Murasaki Shikibu: A Thousand Years of Anonymous FameCulture
We do not know the true name of the woman who is one of Japan’s finest ever writers. The author who has come to be called Murasaki Shikibu is most famous for her monumental work Genji monogatari (trans. The Tale of Genji), which has been described as the world’s first novel. She is also remembered for her diary, which in addition to its literary qualities is a source for what little we know of her life. One of her many poems appears in the country’s best-known poetic anthology Hyakunin isshu, a collection of single poems by 100 writers of the classical age.
Her sobriquet of convenience is most likely a composite of the Genji character Murasaki and her father’s one-time position in the Ministry of Ceremonial Affairs (the Shikibu-shō). It has been used since the late Heian period (794–1185). But as with many of her contemporaries in the great flowering of literary women of the time, her real name remains a mystery.
Growth of a Writer
Murasaki’s father, Fujiwara Tametoki, belonged to the influential Fujiwara family that essentially ran Japanese society in the late tenth century, when she was born. It was a large clan, however, and she was born into a minor branch, meaning that she was of the middle ranks of the aristocracy in what was known as the zuryō class. Perhaps because they were less constrained than their social superiors, the female Heian writers tended to come from this class.
Murasaki was born around the year 973. As she does not mention her mother in any of her writings, it is thought that she died while the future writer was very young. Her father Tametoki was a great scholar of the Chinese classics. The young Murasaki was a quick study and would go on to display her accumulated erudition in Genji. Heian society did not greatly approve of women studying the classics, however, and her father lamented that with her talent she should have been born a boy.
In 996, Murasaki traveled with Tametoki to the Echizen domain (now Fukui Prefecture), where he had been assigned as governor. By now she was in her early twenties, and unusually for the era was still unmarried. While in Kyoto, she had had a suitor—Fujiwara Nobutaka, another member of the same powerful clan—who was a widower 20 years her senior. Perhaps aided by the lonely chill of winter on Japan’s snowy west coast, after two years his letters persuaded her to return to the capital to become his wife.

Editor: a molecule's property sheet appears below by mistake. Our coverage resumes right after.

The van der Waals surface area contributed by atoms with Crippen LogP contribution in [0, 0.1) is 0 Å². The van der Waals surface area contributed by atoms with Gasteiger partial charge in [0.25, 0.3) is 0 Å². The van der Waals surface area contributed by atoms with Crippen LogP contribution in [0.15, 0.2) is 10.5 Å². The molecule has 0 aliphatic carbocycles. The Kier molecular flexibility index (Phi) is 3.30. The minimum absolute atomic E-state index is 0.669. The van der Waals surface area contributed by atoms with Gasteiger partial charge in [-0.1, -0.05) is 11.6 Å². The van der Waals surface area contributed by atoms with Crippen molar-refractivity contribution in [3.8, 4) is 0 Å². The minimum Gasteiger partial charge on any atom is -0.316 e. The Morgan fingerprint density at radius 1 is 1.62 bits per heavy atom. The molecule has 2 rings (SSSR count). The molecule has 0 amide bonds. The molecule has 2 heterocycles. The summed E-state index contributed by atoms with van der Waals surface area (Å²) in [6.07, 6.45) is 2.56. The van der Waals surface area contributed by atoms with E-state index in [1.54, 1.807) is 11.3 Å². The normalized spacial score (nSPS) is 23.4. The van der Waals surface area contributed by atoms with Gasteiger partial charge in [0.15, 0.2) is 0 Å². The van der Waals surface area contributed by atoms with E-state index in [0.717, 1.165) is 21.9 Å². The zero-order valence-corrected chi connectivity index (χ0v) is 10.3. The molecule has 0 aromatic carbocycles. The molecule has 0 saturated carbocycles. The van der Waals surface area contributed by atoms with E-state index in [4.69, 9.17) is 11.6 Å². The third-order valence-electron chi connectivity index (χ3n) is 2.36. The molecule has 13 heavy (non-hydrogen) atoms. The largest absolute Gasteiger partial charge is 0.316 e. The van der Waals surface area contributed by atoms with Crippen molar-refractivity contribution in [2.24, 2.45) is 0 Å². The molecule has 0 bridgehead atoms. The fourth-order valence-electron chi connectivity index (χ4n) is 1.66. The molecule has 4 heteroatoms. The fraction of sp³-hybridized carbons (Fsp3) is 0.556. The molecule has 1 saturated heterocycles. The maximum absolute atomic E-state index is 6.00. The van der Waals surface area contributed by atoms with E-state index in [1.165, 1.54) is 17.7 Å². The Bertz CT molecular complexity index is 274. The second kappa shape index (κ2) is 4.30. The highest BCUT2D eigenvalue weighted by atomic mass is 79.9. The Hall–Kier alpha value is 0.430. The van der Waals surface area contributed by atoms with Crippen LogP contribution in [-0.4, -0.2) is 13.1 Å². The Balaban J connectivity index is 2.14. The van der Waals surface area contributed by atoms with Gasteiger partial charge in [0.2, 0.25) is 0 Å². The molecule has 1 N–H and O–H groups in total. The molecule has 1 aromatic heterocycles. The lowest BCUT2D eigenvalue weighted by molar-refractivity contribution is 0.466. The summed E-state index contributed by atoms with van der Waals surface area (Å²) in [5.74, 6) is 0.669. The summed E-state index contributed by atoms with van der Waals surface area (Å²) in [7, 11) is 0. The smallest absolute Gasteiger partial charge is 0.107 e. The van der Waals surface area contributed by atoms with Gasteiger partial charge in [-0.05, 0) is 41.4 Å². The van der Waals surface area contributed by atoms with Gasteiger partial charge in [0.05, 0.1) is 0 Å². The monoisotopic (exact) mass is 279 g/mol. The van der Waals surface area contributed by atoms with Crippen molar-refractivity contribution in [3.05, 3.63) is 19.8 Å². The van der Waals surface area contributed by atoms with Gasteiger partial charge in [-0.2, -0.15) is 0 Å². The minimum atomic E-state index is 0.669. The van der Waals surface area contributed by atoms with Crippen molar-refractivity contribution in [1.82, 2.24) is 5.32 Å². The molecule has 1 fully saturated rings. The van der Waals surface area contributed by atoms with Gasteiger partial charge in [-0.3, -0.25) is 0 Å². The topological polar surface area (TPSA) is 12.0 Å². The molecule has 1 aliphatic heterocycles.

After just a few years, their married life was cut short by Nobutaka’s death, which left Murasaki a widow with a young daughter. Her poems of the time express her grief and her anxiety over her insecure position. Whether it was a way of coming to terms with this situation or not, she threw herself into literary activities. It is thought that her growing reputation, possibly gained through the dissemination of early Genji chapters, won her a place in the imperial court.
In the marriage politics of the time, aristocrats secured power by marrying their daughters to the current emperor, putting them in the influential position of grandfather to the next emperor. Via this tactic, the leading Fujiwaras were able to control the country for long periods, often as regent to a child ruler. In 990, Fujiwara Michitaka arranged for his daughter Teishi to marry Emperor Ichijō and become imperial consort.
When Michitaka died, however, his younger brother Michinaga saw the opportunity for personal advancement. He also had his daughter Shōshi marry Emperor Ichijō in 1000. While it was typical for the emperor to have several consorts, what was unusual was Michinaga’s insistence that his daughter was equal in the hierarchy to the first empress, Teishi. A rivalry developed between the courts of the two empresses, which extended to the literary arena. Murasaki was brought in to boost the accomplishments of Shōshi’s court.
Murasaki’s diary was written while she was in attendance on the empress. It describes the court’s clothes, conversations, and such rituals as those surrounding the birth of Shōshi’s first son. There is also an episode when the aristocrat Fujiwara Kintō—yet another Fujiwara!—talks about her as “young Murasaki,” which both indicates that this early Genji chapter had been written by this time and is thought to be the origin of the author’s common name.
Murasaki’s literary contemporary Sei Shōnagon—also not her real name—was part of Empress Teishi’s retinue. The author of the classic Makura no sōshi (trans. The Pillow Book), she was renowned for her wit, yet Murasaki was famously unimpressed, writing in her diary that Shōnagon was conceited and superficial.
In the struggle between the two empresses, Michinaga’s political maneuvering won out, and both of Shōshi’s sons went on to be emperor. What exactly happened to Murasaki, however, remains unclear. She is believed to have died in her early forties around 1014. Despite what little we know of her, the lasting popularity of her masterpiece Genji has preserved her in Japanese memory. Her image appears on the ¥2,000 bill.
Accomplished Female Writers of the Heian Period and Their Representative Works
|The Mother of Michitsuna||Kagerō nikki (trans. The Gossamer Years)|
|Sei Shōnagon||Makura no sōshi (trans. The Pillow Book)|
|Izumi Shikibu||Noted for her waka poetry|
|Murasaki Shikibu||Genji monogatari (trans. The Tale of Genji)|
|Takasue’s Daughter||Sarashina nikki (trans. As I Crossed a Bridge of Dreams)|
(Originally written in English. Banner photo: A statue of Murasaki Shikibu stands next to Uji-bashi, a bridge in the present-day city of Uji, the setting for the famous final 10 chapters of her monumental work. © Pixta.)